Lynching was one of the more hideous crimes committed in 19th century Idaho and across the nation. Hideous, because those dragged from their beds in the middle of the night and strung up to the nearest tree were given no trial and no chance to defend themselves. Their guilt had been decided by those who lynched them.
That the gold rush in Idaho attracted some of the worst criminals in the West is beyond doubt, and robbery and murder were common occurrences. That many victims of lynch mobs were guilty of the crimes of which they were accused is also true, but that robbery or burglary called for death by hanging is doubtful. And further, nobody knows how many innocent men were lynched for their political views or because of personal dislike.
Former Gov. James H. Hawley, who came to Idaho in 1862 when it was still part of Washington Territory and later became an outstanding prosecutor and defense attorney, believed to his dying day that vigilante law had been necessary. In a 1914 History of Idaho, he wrote: “Mob law is to be deplored, but those who are familiar with the conditions prevalent in the early mining camps of California, Idaho, Montana and Nevada are almost unanimous in the opinion that the measures adopted were necessary. No doubt mistakes were sometimes made and the system in certain instances was converted to a wrong use, but on the whole, the organization of the vigilantes seems to have been the only means by which citizens could safeguard themselves and effectively strike terror in the heart of the evil doer.”
Politics played such a part in the way vigilante activities were reported that it is always important to consider the sources of our information. The Idaho Tri-weekly Statesman was a radical Republican paper that supported the vigilantes. The Idaho World of Idaho City was a Democratic paper that supported locally elected law officers, all of them Democrats. The World repeatedly accused Statesman Publisher James S. Reynolds of being “a strangler.” On April 14, 1866, in the year that saw the greatest number of lynchings in Idaho history, the World accused the Statesman of “running with the vigilantes … they suit its style. Hang everyone who differs from you, and do it before the moon is up. What is law and order to one who has systematically scoffed at all laws, human and divine, during the past three years?”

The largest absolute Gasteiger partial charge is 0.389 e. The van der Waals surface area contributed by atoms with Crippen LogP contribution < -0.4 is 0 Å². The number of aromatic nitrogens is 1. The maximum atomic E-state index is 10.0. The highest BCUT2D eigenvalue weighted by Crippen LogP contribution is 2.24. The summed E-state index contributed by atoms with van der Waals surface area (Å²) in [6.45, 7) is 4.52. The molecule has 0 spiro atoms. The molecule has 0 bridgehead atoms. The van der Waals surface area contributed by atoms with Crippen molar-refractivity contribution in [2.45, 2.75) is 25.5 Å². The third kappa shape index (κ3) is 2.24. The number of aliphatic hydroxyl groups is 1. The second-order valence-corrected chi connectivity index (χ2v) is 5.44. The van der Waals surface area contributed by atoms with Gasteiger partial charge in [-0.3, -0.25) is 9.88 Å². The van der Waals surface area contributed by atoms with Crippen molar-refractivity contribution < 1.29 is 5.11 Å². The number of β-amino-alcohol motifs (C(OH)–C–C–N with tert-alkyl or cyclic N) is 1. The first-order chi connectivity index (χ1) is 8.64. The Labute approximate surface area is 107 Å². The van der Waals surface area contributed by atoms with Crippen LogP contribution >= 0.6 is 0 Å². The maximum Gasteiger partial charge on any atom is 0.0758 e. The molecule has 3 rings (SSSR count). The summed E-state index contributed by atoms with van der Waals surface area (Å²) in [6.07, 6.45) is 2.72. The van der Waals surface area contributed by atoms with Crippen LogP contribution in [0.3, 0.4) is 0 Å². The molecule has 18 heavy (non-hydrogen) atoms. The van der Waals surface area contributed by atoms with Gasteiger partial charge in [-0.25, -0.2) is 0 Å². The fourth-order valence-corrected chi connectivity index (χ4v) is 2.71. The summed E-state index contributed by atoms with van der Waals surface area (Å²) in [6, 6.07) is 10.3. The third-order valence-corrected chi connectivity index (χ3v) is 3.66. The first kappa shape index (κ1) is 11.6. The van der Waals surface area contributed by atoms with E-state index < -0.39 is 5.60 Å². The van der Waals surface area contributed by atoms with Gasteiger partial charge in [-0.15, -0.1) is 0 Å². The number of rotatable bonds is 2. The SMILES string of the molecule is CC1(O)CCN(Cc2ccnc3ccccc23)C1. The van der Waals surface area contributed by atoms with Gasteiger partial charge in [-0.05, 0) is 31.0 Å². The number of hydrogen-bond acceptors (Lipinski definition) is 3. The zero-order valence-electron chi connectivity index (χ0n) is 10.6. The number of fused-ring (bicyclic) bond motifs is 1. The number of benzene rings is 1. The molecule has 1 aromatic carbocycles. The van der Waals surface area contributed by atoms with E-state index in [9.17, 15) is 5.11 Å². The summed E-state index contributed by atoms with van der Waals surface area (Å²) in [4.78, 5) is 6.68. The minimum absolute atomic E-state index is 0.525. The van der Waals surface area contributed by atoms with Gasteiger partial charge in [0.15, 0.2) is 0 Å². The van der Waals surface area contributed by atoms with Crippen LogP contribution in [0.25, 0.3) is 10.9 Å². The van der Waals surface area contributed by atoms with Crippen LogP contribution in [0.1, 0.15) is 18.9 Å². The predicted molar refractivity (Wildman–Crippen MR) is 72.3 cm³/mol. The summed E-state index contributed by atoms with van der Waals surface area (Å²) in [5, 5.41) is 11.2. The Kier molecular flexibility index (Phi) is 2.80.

On April 2, 1866, the World reported that that the body of David Updyke, “late sheriff of Ada County, and late Captain of the Ada County Volunteers, was found hanging to a tree on the Rocky Bar road … a paper was attached to the person of Updyke accusing him of being cognizant of the Port Neuf robbery, of bogus gold dust operations, horse stealing, etc., asserting also that he had confessed his crimes and given the names of his accomplices. … ”
The World concluded its emotional attack on the vigilantes with this: “It is an easy matter to strangle the best man in the community and pin a paper on the dead body accusing him of the worst crimes. Dead men tell no tales.”
Was Updyke guilty? Some modern scholars doubt it, but without a trial and the formal presentation of evidence before a jury of his peers, we shall never know. We shall also never know whether torture was used to force Updyke to confess.
Arthur Hart writes this column on Idaho history for the Idaho Statesman each Sunday. Email email@example.com.